"We are not prepared to say that all persons who sit in vehicles in parking lots at odd hours of the night or morning thereby render themselves suspect and subject to being stopped by a passing police officer."

Defendant here made more than a general "furtive" response to the presence of a police officer. Warden saw him remove a bag that was rolled in a manner that he knew was commonly used to carry drugs and drug paraphernalia. He then tried to conceal the bag, first in his jacket and then in his sock, while frequently checking the mirrors to make sure that he was not being observed. Although that did not provide probable cause, it did support a reasonable suspicion that justified Warden's inquiry.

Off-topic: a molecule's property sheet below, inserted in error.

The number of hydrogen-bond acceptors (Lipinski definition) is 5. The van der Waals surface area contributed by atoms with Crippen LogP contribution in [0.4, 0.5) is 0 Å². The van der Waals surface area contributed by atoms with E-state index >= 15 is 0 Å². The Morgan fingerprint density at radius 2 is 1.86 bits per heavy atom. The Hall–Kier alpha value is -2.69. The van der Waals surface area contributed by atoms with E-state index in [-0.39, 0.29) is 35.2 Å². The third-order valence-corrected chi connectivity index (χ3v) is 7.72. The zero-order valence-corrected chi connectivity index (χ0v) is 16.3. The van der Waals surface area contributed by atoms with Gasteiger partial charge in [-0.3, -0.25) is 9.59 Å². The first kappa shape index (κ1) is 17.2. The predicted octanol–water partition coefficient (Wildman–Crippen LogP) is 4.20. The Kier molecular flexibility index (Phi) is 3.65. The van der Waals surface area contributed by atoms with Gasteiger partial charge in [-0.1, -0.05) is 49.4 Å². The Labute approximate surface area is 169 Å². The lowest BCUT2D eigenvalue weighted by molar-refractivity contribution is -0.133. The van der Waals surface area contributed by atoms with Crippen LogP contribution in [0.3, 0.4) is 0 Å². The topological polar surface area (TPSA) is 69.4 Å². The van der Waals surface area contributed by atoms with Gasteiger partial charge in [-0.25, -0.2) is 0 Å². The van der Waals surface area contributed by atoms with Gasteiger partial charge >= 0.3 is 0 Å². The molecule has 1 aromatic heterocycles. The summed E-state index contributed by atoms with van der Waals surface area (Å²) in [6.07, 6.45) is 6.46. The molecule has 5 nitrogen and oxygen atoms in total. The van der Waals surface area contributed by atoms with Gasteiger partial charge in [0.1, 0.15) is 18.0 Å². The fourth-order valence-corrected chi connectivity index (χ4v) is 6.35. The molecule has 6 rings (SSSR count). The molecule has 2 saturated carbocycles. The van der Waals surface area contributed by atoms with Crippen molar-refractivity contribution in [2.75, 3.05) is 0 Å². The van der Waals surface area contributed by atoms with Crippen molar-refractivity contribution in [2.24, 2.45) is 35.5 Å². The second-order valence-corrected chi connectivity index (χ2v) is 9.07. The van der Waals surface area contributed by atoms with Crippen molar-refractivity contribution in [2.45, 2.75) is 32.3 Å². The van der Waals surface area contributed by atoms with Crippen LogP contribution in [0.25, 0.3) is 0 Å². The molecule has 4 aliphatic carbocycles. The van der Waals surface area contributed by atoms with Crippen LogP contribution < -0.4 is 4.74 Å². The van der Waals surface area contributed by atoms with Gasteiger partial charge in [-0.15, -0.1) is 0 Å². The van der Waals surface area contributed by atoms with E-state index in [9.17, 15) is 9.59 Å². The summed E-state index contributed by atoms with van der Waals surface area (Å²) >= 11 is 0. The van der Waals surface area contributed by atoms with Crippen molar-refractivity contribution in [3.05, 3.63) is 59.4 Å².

Defendant also argues that Warden lacked probable cause to open the paper bag once he had it in his possession. However, before he opened the bag, he had been told by defendant that it contained a "fix kit." That information provided probable cause to support opening the bag.

Defendant does not argue that, even if Warden had probable cause to believe that the bag contained contraband or evidence of a crime, there were not exigent circumstances to justify opening the bag.

Defendant's second assignment of error is that the illegalities that occurred during Warden's questioning of defendant and opening of the bag tainted defendant's consent to the search of his vehicle and person. In view of our conclusion that Warden's actions were not illegal, the trial court's conclusion that defendant's consent to the search of his person and vehicle was voluntary was correct. The trial court properly denied defendant's motion to suppress.